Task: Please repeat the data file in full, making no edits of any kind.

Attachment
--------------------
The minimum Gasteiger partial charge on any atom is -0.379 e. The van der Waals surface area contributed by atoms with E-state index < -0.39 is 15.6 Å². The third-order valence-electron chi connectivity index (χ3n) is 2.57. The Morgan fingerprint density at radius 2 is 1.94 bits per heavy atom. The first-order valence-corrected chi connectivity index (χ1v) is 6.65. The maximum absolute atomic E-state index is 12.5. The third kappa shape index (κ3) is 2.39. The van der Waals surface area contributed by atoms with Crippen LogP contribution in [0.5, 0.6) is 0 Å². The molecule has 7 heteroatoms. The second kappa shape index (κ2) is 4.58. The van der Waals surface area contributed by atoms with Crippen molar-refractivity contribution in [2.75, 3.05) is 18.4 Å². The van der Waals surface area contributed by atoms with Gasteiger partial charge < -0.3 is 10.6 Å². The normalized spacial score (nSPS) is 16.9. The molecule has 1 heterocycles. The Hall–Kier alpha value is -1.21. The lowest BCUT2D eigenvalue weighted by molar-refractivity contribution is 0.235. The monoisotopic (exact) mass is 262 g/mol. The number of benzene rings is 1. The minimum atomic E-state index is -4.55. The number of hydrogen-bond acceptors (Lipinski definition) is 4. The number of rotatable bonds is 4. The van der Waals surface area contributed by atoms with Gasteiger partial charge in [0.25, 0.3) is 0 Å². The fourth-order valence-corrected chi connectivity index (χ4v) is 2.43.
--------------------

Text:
The minimum Gasteiger partial charge on any atom is -0.379 e. The van der Waals surface area contributed by atoms with E-state index < -0.39 is 15.6 Å². The third-order valence-electron chi connectivity index (χ3n) is 2.57. The Morgan fingerprint density at radius 2 is 1.94 bits per heavy atom. The first-order valence-corrected chi connectivity index (χ1v) is 6.65. The maximum absolute atomic E-state index is 12.5. The third kappa shape index (κ3) is 2.39. The van der Waals surface area contributed by atoms with Crippen LogP contribution in [0.5, 0.6) is 0 Å². The molecule has 7 heteroatoms. The second kappa shape index (κ2) is 4.58. The van der Waals surface area contributed by atoms with Crippen molar-refractivity contribution in [2.75, 3.05) is 18.4 Å². The van der Waals surface area contributed by atoms with Gasteiger partial charge < -0.3 is 10.6 Å². The normalized spacial score (nSPS) is 16.9. The molecule has 1 heterocycles. The Hall–Kier alpha value is -1.21. The lowest BCUT2D eigenvalue weighted by molar-refractivity contribution is 0.235. The monoisotopic (exact) mass is 262 g/mol. The number of benzene rings is 1. The minimum atomic E-state index is -4.55. The number of hydrogen-bond acceptors (Lipinski definition) is 4. The number of rotatable bonds is 4. The van der Waals surface area contributed by atoms with Gasteiger partial charge in [0.25, 0.3) is 0 Å². The fourth-order valence-corrected chi connectivity index (χ4v) is 2.43.